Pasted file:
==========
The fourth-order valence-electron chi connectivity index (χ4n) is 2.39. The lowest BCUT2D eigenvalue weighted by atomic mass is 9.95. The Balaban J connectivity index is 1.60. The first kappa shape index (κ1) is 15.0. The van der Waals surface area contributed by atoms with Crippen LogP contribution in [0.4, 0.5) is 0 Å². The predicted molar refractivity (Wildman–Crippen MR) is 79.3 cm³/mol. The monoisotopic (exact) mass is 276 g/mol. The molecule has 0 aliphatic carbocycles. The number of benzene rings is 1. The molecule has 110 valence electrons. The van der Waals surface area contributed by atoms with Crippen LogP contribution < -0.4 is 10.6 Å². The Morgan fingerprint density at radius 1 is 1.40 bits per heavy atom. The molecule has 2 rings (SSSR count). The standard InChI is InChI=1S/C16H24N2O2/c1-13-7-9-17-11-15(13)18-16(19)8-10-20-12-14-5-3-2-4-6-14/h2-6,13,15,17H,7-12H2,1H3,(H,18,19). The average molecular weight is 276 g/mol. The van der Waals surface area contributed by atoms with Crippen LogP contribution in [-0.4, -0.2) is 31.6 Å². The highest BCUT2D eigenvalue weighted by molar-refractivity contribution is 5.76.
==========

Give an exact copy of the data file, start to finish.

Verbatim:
The fourth-order valence-electron chi connectivity index (χ4n) is 2.39. The lowest BCUT2D eigenvalue weighted by atomic mass is 9.95. The Balaban J connectivity index is 1.60. The first kappa shape index (κ1) is 15.0. The van der Waals surface area contributed by atoms with Crippen LogP contribution in [0.4, 0.5) is 0 Å². The predicted molar refractivity (Wildman–Crippen MR) is 79.3 cm³/mol. The monoisotopic (exact) mass is 276 g/mol. The molecule has 0 aliphatic carbocycles. The number of benzene rings is 1. The molecule has 110 valence electrons. The van der Waals surface area contributed by atoms with Crippen LogP contribution < -0.4 is 10.6 Å². The Morgan fingerprint density at radius 1 is 1.40 bits per heavy atom. The molecule has 2 rings (SSSR count). The standard InChI is InChI=1S/C16H24N2O2/c1-13-7-9-17-11-15(13)18-16(19)8-10-20-12-14-5-3-2-4-6-14/h2-6,13,15,17H,7-12H2,1H3,(H,18,19). The average molecular weight is 276 g/mol. The van der Waals surface area contributed by atoms with Crippen LogP contribution in [-0.4, -0.2) is 31.6 Å². The highest BCUT2D eigenvalue weighted by molar-refractivity contribution is 5.76.